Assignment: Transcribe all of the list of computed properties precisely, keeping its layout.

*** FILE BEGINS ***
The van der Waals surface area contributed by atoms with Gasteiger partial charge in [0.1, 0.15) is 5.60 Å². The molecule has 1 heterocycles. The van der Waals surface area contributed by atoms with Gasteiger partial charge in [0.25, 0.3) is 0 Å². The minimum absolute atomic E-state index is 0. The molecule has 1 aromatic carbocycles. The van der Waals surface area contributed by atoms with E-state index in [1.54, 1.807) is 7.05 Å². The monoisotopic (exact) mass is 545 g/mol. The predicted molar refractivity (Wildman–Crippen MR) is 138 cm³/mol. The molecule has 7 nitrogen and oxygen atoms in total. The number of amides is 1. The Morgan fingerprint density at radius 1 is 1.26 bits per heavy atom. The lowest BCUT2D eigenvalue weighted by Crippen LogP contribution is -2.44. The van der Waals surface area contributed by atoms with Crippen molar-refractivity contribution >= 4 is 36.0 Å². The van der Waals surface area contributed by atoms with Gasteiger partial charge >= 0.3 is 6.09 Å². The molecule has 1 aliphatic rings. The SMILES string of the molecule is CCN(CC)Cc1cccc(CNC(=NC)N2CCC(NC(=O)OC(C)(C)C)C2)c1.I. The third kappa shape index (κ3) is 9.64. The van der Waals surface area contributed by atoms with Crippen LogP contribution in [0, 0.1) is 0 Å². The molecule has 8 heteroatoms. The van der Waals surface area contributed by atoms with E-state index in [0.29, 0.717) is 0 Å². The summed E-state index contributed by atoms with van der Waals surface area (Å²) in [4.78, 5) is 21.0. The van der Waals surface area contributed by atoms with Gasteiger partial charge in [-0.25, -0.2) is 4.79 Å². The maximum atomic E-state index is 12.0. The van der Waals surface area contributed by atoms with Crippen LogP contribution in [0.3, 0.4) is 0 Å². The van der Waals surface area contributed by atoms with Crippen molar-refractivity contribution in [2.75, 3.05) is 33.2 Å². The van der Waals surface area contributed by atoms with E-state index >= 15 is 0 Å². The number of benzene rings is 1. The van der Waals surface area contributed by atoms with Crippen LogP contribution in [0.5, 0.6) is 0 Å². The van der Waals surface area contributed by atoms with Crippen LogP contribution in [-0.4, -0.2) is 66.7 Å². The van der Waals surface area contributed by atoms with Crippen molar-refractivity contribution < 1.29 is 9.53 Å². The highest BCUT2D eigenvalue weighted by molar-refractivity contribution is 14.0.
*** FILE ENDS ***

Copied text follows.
The van der Waals surface area contributed by atoms with Gasteiger partial charge in [0.1, 0.15) is 5.60 Å². The molecule has 1 heterocycles. The van der Waals surface area contributed by atoms with Gasteiger partial charge in [0.25, 0.3) is 0 Å². The minimum absolute atomic E-state index is 0. The molecule has 1 aromatic carbocycles. The van der Waals surface area contributed by atoms with E-state index in [1.54, 1.807) is 7.05 Å². The monoisotopic (exact) mass is 545 g/mol. The predicted molar refractivity (Wildman–Crippen MR) is 138 cm³/mol. The molecule has 7 nitrogen and oxygen atoms in total. The number of amides is 1. The Morgan fingerprint density at radius 1 is 1.26 bits per heavy atom. The lowest BCUT2D eigenvalue weighted by Crippen LogP contribution is -2.44. The van der Waals surface area contributed by atoms with Crippen molar-refractivity contribution >= 4 is 36.0 Å². The van der Waals surface area contributed by atoms with Gasteiger partial charge >= 0.3 is 6.09 Å². The molecule has 1 aliphatic rings. The SMILES string of the molecule is CCN(CC)Cc1cccc(CNC(=NC)N2CCC(NC(=O)OC(C)(C)C)C2)c1.I. The third kappa shape index (κ3) is 9.64. The van der Waals surface area contributed by atoms with Crippen LogP contribution in [0, 0.1) is 0 Å². The molecule has 8 heteroatoms. The van der Waals surface area contributed by atoms with E-state index in [0.29, 0.717) is 0 Å². The summed E-state index contributed by atoms with van der Waals surface area (Å²) in [4.78, 5) is 21.0. The van der Waals surface area contributed by atoms with Gasteiger partial charge in [-0.25, -0.2) is 4.79 Å². The maximum atomic E-state index is 12.0. The van der Waals surface area contributed by atoms with Crippen LogP contribution in [0.3, 0.4) is 0 Å². The van der Waals surface area contributed by atoms with Crippen molar-refractivity contribution in [2.75, 3.05) is 33.2 Å². The van der Waals surface area contributed by atoms with E-state index >= 15 is 0 Å². The number of benzene rings is 1. The van der Waals surface area contributed by atoms with Crippen LogP contribution in [0.5, 0.6) is 0 Å². The van der Waals surface area contributed by atoms with Crippen LogP contribution in [-0.4, -0.2) is 66.7 Å². The van der Waals surface area contributed by atoms with Crippen molar-refractivity contribution < 1.29 is 9.53 Å². The highest BCUT2D eigenvalue weighted by molar-refractivity contribution is 14.0.